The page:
This arrangement is an electromagnetic linear motor of the traveling field type that can essentially be understood as a three-phase linear synchronous motor. Said motor is used for continuous displacement of single lenses, groups of lenses or other optical elements (e.g., prisms, mirrors, shutters, CCD chips, etc.) and is particularly suitable for miniaturized optical instruments such as endoscopes. Typical tasks performed by the motor are to magnify or scale down an image in an image plane by moving a zoom lens, by moving an image sensor, or by adjusting image sharpness by moving a focusing lens.

For each adjuster element, a thin-walled sliding sleeve slides as an armature inside a stationary outer sheath, with an axially polarized permanent magnet with an unobstructed center through hole being located inside the sliding sleeve. The sliding sleeve serves to receive and center the permanent magnet and the optical elements. It is moved by interaction of the permanent magnet with a magnetic traveling field directed along the optical axis, said traveling field being produced by at least three stationary coils lying adjacent each other and wound around the outer sheath, and supplied separately and variably with current. The position of the armature is defined by self-holding forces of the permanent magnet in the magnetic field of the coils, with the result that no position measuring system is required. Self-holding is advantageous, especially when the optical elements are adjusted to fixed positions, because it prevents incorrect adjustment of the lenses due to jerky movements of the instrument, or to the force of gravity. High-precision positioning can also be achieved, because the influence of static friction can be reduced at will by briefly increasing the strength of the current. Owing to the coil arrangement and the resultant magnetic field, the longitudinal dimensions of the permanent magnet are so small that there is hardly any obstruction of the optical beam path.

In a preferred variant of the invention, additional groups of three adjacently mounted coils allow the path of travel of the permanent magnet to be extended at will, in contrast to the plunger coil principle. No lengthening of the permanent magnet is required whatsoever, thus maintaining every degree of freedom in designing optical systems, and making it possible, in particular, to independently move different lenses or groups of lenses in an optical system by using a plurality of actuators.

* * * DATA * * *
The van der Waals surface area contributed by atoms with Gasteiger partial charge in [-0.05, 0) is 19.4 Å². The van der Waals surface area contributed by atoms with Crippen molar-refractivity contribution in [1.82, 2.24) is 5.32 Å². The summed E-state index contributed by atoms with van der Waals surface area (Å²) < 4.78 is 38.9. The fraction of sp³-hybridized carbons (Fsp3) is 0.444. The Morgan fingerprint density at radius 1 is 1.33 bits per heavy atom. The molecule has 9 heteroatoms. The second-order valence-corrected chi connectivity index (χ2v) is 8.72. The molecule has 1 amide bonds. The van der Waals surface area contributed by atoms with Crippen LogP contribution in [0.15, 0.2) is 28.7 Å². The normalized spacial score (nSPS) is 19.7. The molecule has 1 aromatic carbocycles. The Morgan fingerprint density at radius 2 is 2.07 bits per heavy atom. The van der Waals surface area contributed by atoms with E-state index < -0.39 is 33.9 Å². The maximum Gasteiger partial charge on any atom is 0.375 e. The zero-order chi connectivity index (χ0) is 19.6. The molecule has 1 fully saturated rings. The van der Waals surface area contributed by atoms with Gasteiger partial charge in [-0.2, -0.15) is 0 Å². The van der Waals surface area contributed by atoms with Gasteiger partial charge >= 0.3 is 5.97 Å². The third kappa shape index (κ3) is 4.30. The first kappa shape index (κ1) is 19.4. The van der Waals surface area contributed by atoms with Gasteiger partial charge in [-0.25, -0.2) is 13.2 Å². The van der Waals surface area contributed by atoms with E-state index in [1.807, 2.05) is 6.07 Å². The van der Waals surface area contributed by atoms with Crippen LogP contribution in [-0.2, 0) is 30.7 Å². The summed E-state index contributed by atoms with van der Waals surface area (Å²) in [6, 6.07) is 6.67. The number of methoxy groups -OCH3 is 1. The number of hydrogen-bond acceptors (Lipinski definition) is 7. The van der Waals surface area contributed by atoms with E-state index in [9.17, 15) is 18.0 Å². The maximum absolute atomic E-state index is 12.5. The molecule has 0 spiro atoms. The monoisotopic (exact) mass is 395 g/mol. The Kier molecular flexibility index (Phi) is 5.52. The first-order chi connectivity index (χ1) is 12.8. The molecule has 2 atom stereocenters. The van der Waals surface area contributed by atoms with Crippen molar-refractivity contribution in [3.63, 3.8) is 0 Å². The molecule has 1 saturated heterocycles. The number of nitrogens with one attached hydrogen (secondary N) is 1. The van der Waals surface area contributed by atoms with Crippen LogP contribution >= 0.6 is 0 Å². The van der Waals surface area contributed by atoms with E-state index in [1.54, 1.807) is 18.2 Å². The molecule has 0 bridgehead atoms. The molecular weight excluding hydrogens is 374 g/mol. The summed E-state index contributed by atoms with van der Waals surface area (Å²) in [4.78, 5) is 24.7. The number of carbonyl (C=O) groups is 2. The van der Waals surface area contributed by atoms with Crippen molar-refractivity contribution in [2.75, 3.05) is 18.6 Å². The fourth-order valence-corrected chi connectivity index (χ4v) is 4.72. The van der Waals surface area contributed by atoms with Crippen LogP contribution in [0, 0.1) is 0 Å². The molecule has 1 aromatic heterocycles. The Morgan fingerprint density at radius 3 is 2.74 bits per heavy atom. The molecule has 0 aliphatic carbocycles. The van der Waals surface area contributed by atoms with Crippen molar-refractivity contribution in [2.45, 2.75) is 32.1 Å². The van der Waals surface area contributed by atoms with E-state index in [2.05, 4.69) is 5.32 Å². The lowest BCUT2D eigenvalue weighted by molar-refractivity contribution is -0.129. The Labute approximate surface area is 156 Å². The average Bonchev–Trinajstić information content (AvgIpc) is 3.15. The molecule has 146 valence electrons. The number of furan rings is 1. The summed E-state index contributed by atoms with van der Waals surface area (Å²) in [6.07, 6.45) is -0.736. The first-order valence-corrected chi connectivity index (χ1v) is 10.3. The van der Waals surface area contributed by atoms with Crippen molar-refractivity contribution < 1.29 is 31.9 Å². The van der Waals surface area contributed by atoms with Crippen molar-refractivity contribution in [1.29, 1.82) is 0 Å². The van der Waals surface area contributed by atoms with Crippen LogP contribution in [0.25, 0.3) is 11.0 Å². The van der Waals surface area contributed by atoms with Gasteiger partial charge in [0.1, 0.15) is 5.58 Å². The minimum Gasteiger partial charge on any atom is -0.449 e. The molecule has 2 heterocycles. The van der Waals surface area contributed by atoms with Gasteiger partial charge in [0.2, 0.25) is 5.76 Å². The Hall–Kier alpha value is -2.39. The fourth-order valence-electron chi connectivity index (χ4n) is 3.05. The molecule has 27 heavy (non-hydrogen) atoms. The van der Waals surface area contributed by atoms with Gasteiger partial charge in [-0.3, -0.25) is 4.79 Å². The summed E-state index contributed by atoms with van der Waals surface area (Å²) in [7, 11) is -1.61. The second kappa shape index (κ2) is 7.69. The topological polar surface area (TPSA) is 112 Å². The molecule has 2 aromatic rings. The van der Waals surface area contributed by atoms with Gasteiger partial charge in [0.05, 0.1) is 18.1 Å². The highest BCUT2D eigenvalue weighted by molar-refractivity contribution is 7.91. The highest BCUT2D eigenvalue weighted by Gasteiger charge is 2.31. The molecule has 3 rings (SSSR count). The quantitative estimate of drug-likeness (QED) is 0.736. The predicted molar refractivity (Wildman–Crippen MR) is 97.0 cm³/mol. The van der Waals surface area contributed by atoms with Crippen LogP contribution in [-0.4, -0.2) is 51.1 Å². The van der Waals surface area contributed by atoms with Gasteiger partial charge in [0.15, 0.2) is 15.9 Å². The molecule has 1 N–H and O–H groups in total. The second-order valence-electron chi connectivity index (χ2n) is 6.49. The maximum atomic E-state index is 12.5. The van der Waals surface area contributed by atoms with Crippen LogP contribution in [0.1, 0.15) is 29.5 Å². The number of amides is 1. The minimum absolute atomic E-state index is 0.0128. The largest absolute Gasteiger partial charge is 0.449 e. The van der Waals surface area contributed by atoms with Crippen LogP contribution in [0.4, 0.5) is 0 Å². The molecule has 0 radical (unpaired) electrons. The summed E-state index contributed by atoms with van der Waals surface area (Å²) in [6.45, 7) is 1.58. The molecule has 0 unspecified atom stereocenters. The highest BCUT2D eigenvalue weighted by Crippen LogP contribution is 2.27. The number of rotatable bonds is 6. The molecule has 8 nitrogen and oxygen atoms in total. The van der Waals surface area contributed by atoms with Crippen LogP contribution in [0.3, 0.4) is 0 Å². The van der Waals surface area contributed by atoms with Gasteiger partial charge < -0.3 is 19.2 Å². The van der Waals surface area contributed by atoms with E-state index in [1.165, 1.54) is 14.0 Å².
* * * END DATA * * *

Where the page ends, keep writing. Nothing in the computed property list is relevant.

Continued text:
Optical instruments such as endoscopes, or video cameras for microassembly and monitoring, must have as small a diameter as possible. The aim must therefore be to miniaturize the entire optical system, including the actuators for lens adjustment. This is achieved by means of the field-guided, permanent magnet linear motor according to the invention. The linear motor can be space-saving in design and only a few millimeters in diameter, with positioning accuracy in the micron range.

The invention shall now be described in greater detail with reference to drawings and the embodiments shown therein. The drawings show:

FIG. 1: a sectional drawing of the three-phase linear synchronous motor.

FIG. 2: a linear drive as shown in FIG. 1, but with three coil systems each having three coils (4 a,b,c) for lengthening the travel path.

FIG. 3: a linear drive as shown in FIG. 1, but with a three-pole armature (11).

FIG. 4: a linear drive as shown in FIG. 1, but without a sliding sleeve (2).

FIG. 5: a linear drive as shown in FIG. 1, but with soft-magnetic stator pole pieces (8) between the coils (4) for guiding the magnetic flux.

FIG. 6: two separately controllable armatures (11 and 12) with overlapping paths of travel within a coil system.

FIG. 7: the axial profile of the resultant axial force (F) as a function of the path (x) for two different phase controls.

FIG. 8: how the current supply (I) to the three coils (a, b, c) varies according to position (x).